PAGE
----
Perhaps you are old enough to be familiar with my all-time favorite television series, China Beach. It’s about the Vietnam war (during which I grew up), and in our family we pull the discs out and watch them every few years, because we find the series to be profoundly moving, a meditation itself.  One of the main actors in it is Jeff Kober, who played Dodger. He’s a well-known actor and has been in many other things, but he also–interestingly–teaches Vedic meditation. I’m a committed meditator of many years, and I love the daily newsletter I get from his organization. In yesterday’s newsletter, he speaks of the interconnectedness of all being, and points out our constant opportunity to act from the standpoint of who we really are, or from our “mistaken” identities. He cites Alcoholics Anonymous as a good example of this (yes, he is a recovering alcohlic and addict). He says:

“There is a beautiful example of this in the rooms of Alcoholics Anonymous. The power of this twelve-step program is based in the singleness of purpose of the members of the program. All that matters is that everyone is trying to stay sober today. There is an acceptance of anyone and everyone, so long as they are willing at least to lend lip service to this common goal. The result is that a field of unconditional love is formed, in spite of the broken nature of the personalities involved, and all things that may work against this field of unconditional love are at least momentarily set aside. It is this field of unconditional love that lends alcoholics the ability to not drink, something that on their own was not possible. This is the ‘power greater than oneself’ that is necessary to overcome the power of the substance of alcohol.

This singleness of purpose is such a precious (as well as life or death) commodity that discussions of religion and politics, those subjects that can be most fraught with the danger of separation via difference of opinion, are by general consensus commonly avoided. People of wildly disparate political and/or religious views behave as brothers and sisters without ever a thought as to their differences. Of course judgment of others abounds, as it does in any gathering of humans, but it is not lent any credence. It is, in effect and in actuality, trumped every time by the common intention of everyone involved, and so the opportunity to heal remains available to anyone and everyone who chooses to seek it out.” (Jeff Kober, http://jeffkobermeditation.com)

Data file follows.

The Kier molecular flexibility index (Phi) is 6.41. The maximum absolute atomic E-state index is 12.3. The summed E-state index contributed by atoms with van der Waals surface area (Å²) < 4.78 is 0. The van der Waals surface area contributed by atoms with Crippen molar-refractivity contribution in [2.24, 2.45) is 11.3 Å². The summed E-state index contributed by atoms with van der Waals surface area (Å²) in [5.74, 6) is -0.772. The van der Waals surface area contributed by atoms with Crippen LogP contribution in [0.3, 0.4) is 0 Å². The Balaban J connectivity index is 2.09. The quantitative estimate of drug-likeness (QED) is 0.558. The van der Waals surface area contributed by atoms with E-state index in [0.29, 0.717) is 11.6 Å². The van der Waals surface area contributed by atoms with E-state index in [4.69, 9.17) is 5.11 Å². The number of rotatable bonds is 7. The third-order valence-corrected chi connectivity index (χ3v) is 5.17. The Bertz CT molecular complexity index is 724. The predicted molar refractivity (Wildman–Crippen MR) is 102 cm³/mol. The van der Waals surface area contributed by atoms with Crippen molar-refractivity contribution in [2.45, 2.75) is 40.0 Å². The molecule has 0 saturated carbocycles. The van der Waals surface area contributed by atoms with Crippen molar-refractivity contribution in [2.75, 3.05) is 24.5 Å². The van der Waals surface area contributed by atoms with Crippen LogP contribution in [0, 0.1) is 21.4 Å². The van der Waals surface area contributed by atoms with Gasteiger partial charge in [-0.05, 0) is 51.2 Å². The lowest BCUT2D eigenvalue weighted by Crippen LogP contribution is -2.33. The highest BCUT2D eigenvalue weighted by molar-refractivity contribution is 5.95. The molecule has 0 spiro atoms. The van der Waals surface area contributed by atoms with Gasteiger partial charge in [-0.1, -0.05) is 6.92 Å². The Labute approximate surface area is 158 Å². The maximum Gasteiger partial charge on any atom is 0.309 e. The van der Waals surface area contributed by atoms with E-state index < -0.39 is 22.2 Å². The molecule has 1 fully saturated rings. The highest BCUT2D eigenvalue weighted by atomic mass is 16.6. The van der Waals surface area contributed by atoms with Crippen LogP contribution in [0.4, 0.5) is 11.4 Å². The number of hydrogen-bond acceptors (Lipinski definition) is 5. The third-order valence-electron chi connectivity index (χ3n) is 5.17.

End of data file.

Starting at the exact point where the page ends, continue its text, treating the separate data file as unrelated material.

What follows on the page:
It occurs to me that our common pain and bewilderment at the shock of this horrific earth plane of ours carries the opportunity to reach out to other parts of ourselves, simply because we eventually realize that all people are really just like us, struggling and weeping with the pain and injustice of living, doing their best to grow back into themselves. I have often said to newcomers in the other 12-Step fellowship I belong to “Yes, we’re all crazy here, don’t worry, no one will judge you.” And by and large, it’s true.  Jeff points out that in “the rooms,” as they are often called, judgment is inevitable, but “not lent credence.” (Kober)   In other words, gradually each of us learns to see ourselves in the Other, to mind our own side of the street while sharing compassion and solidarity.  Kober goes on to say,

“We, too, always have this as an option. At any time we have the power to set aside our individuality and embrace our unity. This field of unconditional love and the possibility of miracles always is awaiting us. It is in fact what we are in our deepest self. We simply must be willing to let go of the ideas of separation that stand in the way of our experience of it.” (Jeff Kober)

As someone who grew up with the “all is one” New Age rhetoric of what I sometimes humorously call the “Baba Ram Das Era,” it strikes me that in our common suffering, we are united in doing globally important work.  Just think: this is exactly what our search for wholeness means, because we can only find ourselves in other ourselves.